3 1/2 stars from me for each of the last three episodes
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Sat, Sep 23, 2017, 6:01pm (UTC -5)
Re: DS9 S2: Armageddon Game

Bit of meh episode for me. Two stars. Fuck that coffee plot, hated it. Especially the cheap ass comedy punch line. Dumb.
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Sat, Sep 23, 2017, 5:42pm (UTC -5)
Re: ORV S1: About a Girl

Finally found the time to watch this one.

Very good. And once again, the Orville is tackling an issue that official Star Trek has failed to deal with in over 700 episodes: The issue of correcting "defects" in children who were born different, and the way society shuns those who choose to remain - as the say in the PC world - "special".

As a person for whom this topic is very close to heart personally, I loved the message of this episode. And I think many "disabled" (boy, do I *hate* that word) people would agree that the message here is important.

You know, I absolutely admire the way the Orville isn't afraid to tackle issues that even Star Trek feared to tread. First the animal rights one, and now this. Just wonderful. Kudos to both Seth McFarlane and FOX for doing having the balls to make this brave show.

And on a lighter note... in this episode we learn that a nano-genetic cure for cancer will be invented in 2056. I thought that was really cool.
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Sat, Sep 23, 2017, 5:31pm (UTC -5)
Re: DSC S1: General Discussion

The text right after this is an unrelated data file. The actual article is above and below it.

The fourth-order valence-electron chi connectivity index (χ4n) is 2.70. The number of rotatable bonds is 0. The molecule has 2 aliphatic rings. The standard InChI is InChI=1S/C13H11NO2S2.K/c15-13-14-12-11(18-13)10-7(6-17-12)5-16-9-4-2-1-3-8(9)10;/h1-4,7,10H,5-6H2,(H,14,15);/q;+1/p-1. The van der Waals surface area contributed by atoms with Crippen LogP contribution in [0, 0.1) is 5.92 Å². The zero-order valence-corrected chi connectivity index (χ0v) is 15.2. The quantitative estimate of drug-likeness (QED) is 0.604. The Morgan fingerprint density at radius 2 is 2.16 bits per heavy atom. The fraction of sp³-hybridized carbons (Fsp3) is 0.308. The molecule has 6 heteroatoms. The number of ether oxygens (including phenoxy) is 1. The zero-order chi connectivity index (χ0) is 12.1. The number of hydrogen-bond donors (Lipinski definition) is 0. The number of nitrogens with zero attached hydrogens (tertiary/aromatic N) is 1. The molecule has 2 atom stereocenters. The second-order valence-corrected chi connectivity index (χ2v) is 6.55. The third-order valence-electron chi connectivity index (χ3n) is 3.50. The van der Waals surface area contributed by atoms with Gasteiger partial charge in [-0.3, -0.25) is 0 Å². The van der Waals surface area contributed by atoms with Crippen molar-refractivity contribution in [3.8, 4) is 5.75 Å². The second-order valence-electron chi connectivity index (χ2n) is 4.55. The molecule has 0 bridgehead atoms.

Thanks for reminding me to set the DVR. Football won’t affect us schedule-wise on the West Coast, but my 4 month old probably will. :-)
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Sat, Sep 23, 2017, 4:46pm (UTC -5)
Re: ORV S1: About a Girl

^the episodes are already made... all 13. 2nd season prospects are dubious but who knows..
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Sat, Sep 23, 2017, 4:27pm (UTC -5)
Re: ORV S1: Command Performance

Couple quick edits to this review: I've revised the star rating to place it more in line with where I think this actually landed, especially when comparing it to the other two shows, and I've clarified a point about the director of photography to insert Marvin V. Rush's name (which I didn't bother to look up before my initial posting but felt that was unwarranted laziness worth correcting).
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Sat, Sep 23, 2017, 3:53pm (UTC -5)
Re: ORV S1: Command Performance

"So yes, I find the claim of the Orville being 'a rehash' (or as one poster here put it: 'lazy grave-robbing') to be very strange indeed. Especially when official Trek is now a completely different beast then what the Orville is serving."

I think you are being a bit disingenuous when you say that you find the rehash claim to be "strange." Maybe you don't agree with it based on how you personally are viewing Orville's distinctions, but surely you can see where those of us who have made that claim are coming from.
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Sat, Sep 23, 2017, 3:20pm (UTC -5)
Re: TOS S1: The Squire of Gothos

Some people have already pointed out the similarities between this and Charlie X. However, I must say that the first season of TOS have too many episodes with the "the crew gets saved from powerful being that can do anything at will by some Deus Ex Machina or by something not really consistent to the adversary being all powerful". Charlie X and Squire are already pointed out, but The Cage, Where No Man Has Gone Before, The Corbomite Maneuver, all fit to the description.

Besides, did anyone else think that one of Trelane's statues (that he phasers away) look A LOT like the creature from The Man Trap?